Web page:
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Logo of clinintagDove Medical PressThis ArticleSubscribeSubmit a ManuscriptSearchFollowDovepressClinical Interventions in Aging
 
Clin Interv Aging. 2013; 8: 213–219.
Published online Feb 18, 2013. doi:  10.2147/CIA.S38070
PMCID: PMC3578501
Effectiveness of cognitive training for Chinese elderly in Hong Kong
Timothy Kwok,1,2 Anita Wong,3 Grace Chan,4 YY Shiu,3 Ko-Chuen Lam,2 Daniel Young,2 Daniel WH Ho,2 and Florence Ho2
1Department of Medicine and Therapeutics, The Chinese University of Hong Kong, Hong Kong, People’s Republic of China
2Jockey Club Centre for Positive Ageing, Shatin, Hong Kong, People’s Republic of China
3The Hong Kong Chinese Women’s Club Madam Wong Chan Sook Ying Memorial Care and Attention Home for the Aged, Hong Kong, People’s Republic of China
4The Hong Kong Council of Social Service, Hong Kong, People’s Republic of China
Correspondence: Timothy Kwok Department of Medicine and Therapeutics, The Chinese University of Hong Kong, Hong Kong, People’s Republic of China, Tel +852 2632 3145, Fax +852 2637 3852, Email tkwok/at/cuhk.edu.hk
In Hong Kong, the evidence for cognitive-training programs in fighting against memory complaints is lacking. This study aimed to evaluate the effectiveness of the Active Mind cognitive-training program in improving the cognitive function and quality of life (QoL) for local community-dwelling Chinese older adults. A total of 200 subjects were recruited from 20 different district elderly community centers (DECCs). Centers were randomly assigned into either the intervention group or control group. The intervention group underwent eight 1-hour sessions of cognitive training, while the control group were included in the usual group activities provided by the DECCs. Standardized neuropsychological tests (the Chinese version of Mattis Dementia Rating Scale [CDRS] and the Cantonese version of the Mini-Mental State Examination) and the QoL questionnaire SF12 were used to assess participants’ cognitive function and QoL before and after the trial. A total of 176 subjects completed the study. The intervention group showed greater improvement in the cognitive function measured by total CDRS score (treatment: 12.24 ± 11.57 vs control: 4.37 ± 7.99; P < 0.001) and QoL measured by total SF12 score (treatment: 7.82 ± 13.19 vs control: 3.18 ± 11.61; P = 0.014). Subjects with lower education level were associated with better cognitive response to the cognitive-training program. The current findings indicated that the Active Mind cognitive-training program was effective in improving the cognitive function and QoL for community-dwelling Chinese older adults in Hong Kong.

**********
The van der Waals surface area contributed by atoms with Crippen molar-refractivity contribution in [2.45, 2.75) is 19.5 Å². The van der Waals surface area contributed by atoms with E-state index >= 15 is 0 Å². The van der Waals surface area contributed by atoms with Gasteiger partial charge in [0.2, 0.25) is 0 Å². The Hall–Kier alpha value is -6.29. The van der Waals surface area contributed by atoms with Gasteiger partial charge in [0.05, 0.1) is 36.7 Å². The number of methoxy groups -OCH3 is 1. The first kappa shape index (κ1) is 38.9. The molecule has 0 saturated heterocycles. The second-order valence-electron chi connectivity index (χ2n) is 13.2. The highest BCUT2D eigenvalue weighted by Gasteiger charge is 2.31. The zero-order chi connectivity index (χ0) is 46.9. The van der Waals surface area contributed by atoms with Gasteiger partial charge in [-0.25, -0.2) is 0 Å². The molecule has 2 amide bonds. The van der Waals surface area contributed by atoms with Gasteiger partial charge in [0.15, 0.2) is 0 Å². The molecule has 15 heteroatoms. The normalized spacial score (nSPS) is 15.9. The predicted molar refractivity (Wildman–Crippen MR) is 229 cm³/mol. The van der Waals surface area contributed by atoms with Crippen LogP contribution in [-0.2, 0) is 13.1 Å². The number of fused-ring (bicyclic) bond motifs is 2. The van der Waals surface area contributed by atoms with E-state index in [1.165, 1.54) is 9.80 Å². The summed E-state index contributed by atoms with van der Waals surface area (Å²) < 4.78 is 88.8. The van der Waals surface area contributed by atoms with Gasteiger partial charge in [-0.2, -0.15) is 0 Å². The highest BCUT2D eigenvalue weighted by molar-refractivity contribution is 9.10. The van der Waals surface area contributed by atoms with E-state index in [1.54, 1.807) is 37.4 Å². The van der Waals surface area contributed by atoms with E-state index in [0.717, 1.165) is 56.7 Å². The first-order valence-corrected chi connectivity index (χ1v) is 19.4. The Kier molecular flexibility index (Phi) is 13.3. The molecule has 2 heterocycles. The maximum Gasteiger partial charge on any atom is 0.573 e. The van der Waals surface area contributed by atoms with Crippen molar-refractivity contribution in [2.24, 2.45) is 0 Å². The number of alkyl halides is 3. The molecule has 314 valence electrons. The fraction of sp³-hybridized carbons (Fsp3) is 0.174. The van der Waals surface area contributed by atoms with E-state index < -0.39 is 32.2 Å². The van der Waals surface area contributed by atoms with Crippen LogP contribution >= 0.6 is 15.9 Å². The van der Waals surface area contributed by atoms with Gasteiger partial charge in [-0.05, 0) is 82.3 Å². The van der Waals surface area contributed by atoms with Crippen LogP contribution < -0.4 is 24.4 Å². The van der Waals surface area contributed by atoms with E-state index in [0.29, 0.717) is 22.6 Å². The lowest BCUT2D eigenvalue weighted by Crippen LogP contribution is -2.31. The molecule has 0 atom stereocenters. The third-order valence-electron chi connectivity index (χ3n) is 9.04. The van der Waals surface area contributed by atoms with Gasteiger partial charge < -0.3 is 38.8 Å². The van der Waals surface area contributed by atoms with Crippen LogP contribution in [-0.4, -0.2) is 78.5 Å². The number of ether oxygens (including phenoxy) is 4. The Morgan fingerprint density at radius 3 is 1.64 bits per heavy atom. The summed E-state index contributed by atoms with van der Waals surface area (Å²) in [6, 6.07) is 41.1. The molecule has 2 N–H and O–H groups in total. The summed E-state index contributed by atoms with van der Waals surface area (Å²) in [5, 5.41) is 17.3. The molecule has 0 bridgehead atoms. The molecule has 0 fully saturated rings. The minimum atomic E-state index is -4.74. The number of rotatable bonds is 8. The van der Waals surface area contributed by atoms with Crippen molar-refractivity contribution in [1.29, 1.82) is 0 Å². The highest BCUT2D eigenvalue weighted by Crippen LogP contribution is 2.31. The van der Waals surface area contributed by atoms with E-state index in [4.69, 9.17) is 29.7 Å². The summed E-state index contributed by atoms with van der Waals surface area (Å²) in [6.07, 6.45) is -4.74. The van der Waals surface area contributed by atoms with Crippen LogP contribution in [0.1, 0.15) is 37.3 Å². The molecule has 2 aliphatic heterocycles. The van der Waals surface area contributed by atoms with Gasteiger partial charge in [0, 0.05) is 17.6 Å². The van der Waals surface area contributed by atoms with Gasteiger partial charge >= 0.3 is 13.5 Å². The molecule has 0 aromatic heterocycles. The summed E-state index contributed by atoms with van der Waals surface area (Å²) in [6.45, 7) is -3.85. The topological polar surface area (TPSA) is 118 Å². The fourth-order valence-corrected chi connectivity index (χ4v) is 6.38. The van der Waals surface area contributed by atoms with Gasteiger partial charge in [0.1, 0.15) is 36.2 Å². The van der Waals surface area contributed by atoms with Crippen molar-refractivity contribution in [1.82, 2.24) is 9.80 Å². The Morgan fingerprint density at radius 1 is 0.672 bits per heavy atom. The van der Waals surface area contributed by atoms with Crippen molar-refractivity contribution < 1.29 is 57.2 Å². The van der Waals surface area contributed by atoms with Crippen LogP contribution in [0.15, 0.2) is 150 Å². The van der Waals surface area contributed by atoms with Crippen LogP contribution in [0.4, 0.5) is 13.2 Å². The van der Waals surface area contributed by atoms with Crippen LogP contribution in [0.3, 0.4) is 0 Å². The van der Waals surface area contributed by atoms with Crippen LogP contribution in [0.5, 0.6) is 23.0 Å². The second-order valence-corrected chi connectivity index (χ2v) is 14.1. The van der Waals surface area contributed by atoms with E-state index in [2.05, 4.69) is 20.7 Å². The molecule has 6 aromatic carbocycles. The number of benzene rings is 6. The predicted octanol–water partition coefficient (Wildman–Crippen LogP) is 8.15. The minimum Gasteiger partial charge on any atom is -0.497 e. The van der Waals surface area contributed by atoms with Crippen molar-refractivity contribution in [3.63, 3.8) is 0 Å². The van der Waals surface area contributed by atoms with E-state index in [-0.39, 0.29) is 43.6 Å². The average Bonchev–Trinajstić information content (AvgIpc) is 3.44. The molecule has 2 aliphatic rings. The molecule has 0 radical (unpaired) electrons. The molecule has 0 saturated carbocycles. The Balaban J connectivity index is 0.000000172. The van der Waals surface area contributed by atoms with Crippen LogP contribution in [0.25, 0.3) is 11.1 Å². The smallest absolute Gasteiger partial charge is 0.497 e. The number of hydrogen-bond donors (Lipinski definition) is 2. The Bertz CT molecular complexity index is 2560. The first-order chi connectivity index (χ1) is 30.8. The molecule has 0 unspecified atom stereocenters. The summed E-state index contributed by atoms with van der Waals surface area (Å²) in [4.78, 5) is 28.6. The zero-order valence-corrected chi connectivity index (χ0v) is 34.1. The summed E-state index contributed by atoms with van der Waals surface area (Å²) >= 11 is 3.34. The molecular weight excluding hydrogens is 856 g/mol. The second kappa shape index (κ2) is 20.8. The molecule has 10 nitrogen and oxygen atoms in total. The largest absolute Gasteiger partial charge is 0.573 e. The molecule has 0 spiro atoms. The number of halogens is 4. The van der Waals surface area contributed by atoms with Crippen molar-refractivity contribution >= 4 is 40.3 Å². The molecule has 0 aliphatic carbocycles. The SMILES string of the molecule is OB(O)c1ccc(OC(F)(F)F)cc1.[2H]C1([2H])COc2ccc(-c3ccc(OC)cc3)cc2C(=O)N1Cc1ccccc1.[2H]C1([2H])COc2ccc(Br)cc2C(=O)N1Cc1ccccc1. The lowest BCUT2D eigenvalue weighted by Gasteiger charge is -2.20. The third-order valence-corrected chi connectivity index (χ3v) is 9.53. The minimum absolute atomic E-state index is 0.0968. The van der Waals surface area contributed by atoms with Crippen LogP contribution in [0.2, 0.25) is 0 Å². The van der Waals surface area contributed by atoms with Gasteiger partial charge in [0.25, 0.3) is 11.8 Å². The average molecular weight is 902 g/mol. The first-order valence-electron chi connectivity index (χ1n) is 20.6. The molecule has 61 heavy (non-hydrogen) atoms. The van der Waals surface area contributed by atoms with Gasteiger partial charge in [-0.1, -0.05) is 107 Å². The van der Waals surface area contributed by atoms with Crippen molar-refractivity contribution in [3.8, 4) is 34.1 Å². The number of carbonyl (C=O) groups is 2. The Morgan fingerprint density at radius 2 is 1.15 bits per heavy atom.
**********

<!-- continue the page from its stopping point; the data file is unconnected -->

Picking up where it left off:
Keywords: cognitive training, cognitive stimulation, memory, older adults, effectiveness
Elderly adults usually exhibit decline in memory and other cognitive abilities. This age-related cognitive decline is believed to be part of the normal aging process.13 However, the boundaries between normal aging and pathological cognitive loss are unclear, given that normal aging can progress to mild cognitive impairment or even dementia.4 As the number of older adults who are at risk of developing dementia will continue to increase with the aging population, effective preventive strategies for general cognitive decline are highly desirable.5